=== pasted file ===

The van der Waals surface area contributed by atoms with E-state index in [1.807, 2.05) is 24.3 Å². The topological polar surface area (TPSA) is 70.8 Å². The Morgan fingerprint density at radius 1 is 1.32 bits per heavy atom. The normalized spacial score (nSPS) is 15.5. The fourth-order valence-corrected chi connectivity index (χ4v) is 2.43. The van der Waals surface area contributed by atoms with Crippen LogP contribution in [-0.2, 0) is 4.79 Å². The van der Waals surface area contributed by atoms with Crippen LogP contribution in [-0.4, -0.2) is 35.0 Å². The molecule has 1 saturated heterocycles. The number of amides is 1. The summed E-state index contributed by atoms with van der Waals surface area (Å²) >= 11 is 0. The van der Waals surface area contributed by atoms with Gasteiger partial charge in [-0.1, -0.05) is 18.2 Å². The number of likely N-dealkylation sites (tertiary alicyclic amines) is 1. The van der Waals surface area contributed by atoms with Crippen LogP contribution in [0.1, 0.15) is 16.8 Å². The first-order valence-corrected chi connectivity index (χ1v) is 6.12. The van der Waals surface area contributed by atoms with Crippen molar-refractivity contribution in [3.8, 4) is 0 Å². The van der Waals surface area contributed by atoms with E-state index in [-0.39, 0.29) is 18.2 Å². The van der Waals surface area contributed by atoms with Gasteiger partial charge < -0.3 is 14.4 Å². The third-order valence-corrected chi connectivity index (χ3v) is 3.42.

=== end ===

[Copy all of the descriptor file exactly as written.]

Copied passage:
The van der Waals surface area contributed by atoms with E-state index in [1.807, 2.05) is 24.3 Å². The topological polar surface area (TPSA) is 70.8 Å². The Morgan fingerprint density at radius 1 is 1.32 bits per heavy atom. The normalized spacial score (nSPS) is 15.5. The fourth-order valence-corrected chi connectivity index (χ4v) is 2.43. The van der Waals surface area contributed by atoms with Crippen LogP contribution in [-0.2, 0) is 4.79 Å². The van der Waals surface area contributed by atoms with Crippen LogP contribution in [-0.4, -0.2) is 35.0 Å². The molecule has 1 saturated heterocycles. The number of amides is 1. The summed E-state index contributed by atoms with van der Waals surface area (Å²) >= 11 is 0. The van der Waals surface area contributed by atoms with Gasteiger partial charge in [-0.1, -0.05) is 18.2 Å². The number of likely N-dealkylation sites (tertiary alicyclic amines) is 1. The van der Waals surface area contributed by atoms with Crippen LogP contribution in [0.1, 0.15) is 16.8 Å². The first-order valence-corrected chi connectivity index (χ1v) is 6.12. The van der Waals surface area contributed by atoms with Crippen molar-refractivity contribution in [3.8, 4) is 0 Å². The van der Waals surface area contributed by atoms with E-state index in [-0.39, 0.29) is 18.2 Å². The van der Waals surface area contributed by atoms with Gasteiger partial charge < -0.3 is 14.4 Å². The third-order valence-corrected chi connectivity index (χ3v) is 3.42.